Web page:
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Berlin unveils plans for memorial to Polish victims of Nazis

August 29, 2023

The "German-Polish House" memorial is set to be built in Berlin near the German parliament and the Chancellery. Meanwhile, Germany and Poland are still disagreeing about war reparations.

German Culture Minister Claudia Roth at the Chancellery (second from left) speaks at the Chancellery
Roth said knowledge about the suffering of the Poles under Nazi occupation is far too often missing in Germany, especially also among younger peopleImage: DW

Germany on Tuesday announced plans to establish a memorial to Polish victims of the Nazis.

"We urgently need a place of remembrance, a place of understanding and encounter with our neighbor Poland," German Culture Minister Claudia Roth said at a press conference.

What do we know about the project?

The plans were presented by Roth in coordination with the Foundation of the Memorial to the Murdered Jews of Europe.

The "German-Polish house" memorial is to be built in Berlin at the site of the former Kroll Opera. It will be located next to the chancellor's office and opposite the German lower house of parliament, the Bundestag.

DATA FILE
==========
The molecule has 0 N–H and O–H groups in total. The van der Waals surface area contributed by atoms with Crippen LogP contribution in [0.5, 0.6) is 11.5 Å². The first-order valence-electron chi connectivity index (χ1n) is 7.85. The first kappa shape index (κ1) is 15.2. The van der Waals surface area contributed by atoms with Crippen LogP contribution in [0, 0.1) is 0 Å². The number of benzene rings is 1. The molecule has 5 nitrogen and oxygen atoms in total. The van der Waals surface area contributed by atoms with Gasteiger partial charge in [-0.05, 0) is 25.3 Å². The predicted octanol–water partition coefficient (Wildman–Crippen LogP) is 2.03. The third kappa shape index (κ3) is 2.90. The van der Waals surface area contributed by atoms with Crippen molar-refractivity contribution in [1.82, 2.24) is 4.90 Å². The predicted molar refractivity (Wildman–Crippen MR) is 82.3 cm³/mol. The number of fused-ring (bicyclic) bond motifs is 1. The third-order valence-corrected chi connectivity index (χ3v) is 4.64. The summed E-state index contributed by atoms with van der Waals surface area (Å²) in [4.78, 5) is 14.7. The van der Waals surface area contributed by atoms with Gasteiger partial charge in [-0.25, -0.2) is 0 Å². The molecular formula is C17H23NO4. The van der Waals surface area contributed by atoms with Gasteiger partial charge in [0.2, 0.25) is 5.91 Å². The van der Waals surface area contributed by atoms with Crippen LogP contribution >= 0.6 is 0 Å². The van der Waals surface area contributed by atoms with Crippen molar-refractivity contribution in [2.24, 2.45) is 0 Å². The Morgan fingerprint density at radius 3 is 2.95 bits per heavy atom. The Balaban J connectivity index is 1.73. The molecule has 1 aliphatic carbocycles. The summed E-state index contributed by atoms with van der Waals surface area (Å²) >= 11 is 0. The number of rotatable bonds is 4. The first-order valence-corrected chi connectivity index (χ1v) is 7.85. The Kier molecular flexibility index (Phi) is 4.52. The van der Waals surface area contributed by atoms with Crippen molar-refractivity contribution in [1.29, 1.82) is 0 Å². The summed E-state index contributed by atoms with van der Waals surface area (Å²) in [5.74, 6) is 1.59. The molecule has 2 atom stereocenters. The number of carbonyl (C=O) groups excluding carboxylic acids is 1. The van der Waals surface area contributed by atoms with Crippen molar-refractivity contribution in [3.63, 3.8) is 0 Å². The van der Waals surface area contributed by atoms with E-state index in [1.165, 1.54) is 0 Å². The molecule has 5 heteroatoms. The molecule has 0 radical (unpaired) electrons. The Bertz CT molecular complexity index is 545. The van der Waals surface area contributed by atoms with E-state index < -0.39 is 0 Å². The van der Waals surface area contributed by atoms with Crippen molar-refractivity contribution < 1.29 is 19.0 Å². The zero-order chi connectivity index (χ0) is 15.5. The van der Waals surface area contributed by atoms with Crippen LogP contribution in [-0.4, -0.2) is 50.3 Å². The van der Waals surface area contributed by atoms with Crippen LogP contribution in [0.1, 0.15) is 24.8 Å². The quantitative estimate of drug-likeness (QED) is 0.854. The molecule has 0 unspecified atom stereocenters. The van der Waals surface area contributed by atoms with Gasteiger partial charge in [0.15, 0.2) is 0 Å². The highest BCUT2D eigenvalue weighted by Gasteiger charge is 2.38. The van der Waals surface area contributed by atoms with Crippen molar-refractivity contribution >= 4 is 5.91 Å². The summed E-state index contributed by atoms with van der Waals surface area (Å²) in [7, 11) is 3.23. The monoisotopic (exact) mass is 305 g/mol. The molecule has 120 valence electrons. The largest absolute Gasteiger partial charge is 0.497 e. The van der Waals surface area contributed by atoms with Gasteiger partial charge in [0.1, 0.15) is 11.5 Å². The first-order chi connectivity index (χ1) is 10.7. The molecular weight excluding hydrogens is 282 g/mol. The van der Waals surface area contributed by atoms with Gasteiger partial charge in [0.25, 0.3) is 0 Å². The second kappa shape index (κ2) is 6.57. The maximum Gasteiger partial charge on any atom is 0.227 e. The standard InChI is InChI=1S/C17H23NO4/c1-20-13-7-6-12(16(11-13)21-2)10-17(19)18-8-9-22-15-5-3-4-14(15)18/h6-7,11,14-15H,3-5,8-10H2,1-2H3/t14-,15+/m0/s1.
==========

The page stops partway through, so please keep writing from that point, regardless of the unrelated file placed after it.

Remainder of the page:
Adolf Hitler announced the invasion of Poland from the opera in September 1939, and it also hosted deputies after the 1933 Reichstag fire.

An exact timeline for construction has not yet been decided. German lawmakers are to discuss a more concrete proposal in 2024.

The project originated in 2017 and is designed to commemorate the victims of Nazi Germany's invasion and occupation of Poland between 1939 and 1945. Between five and six million Poles, including three million Jews, were killed by the Nazis.

The exhibition is also intended to explore earlier centuries and the current relationship between Germany and Poland.

Roth criticizes 'anti-German campaigns'

The announcement comes after Jaroslaw Kaczynski of Poland's ruling Law and Justice (PiS) party pointed the finger at Germany for allegedly interfering in its neighbor's election campaigns.

Kaczynski called opposition leader Donald Tusk a "Brussels bureaucrat controlled by Berlin" and said his opponent's victory would mean the "end of Poland." Germany's eastern neighbor is set to hold parliamentary elections on October 15.

In her comments on Tuesday, Roth expressed "regret at some anti-German campaigns."

Warsaw has long demanded Berlin pays reparations over destruction Poland endured during World War II.

Berlin argues that Poland renounced any claims to compensation in a 1953 accord between then-communist Poland and East Germany. Kaczynski and other Polish political figures have argued that Warsaw was forced to waive its rights by the Soviet Union.

sdi/lo (AFP, dpa, AP)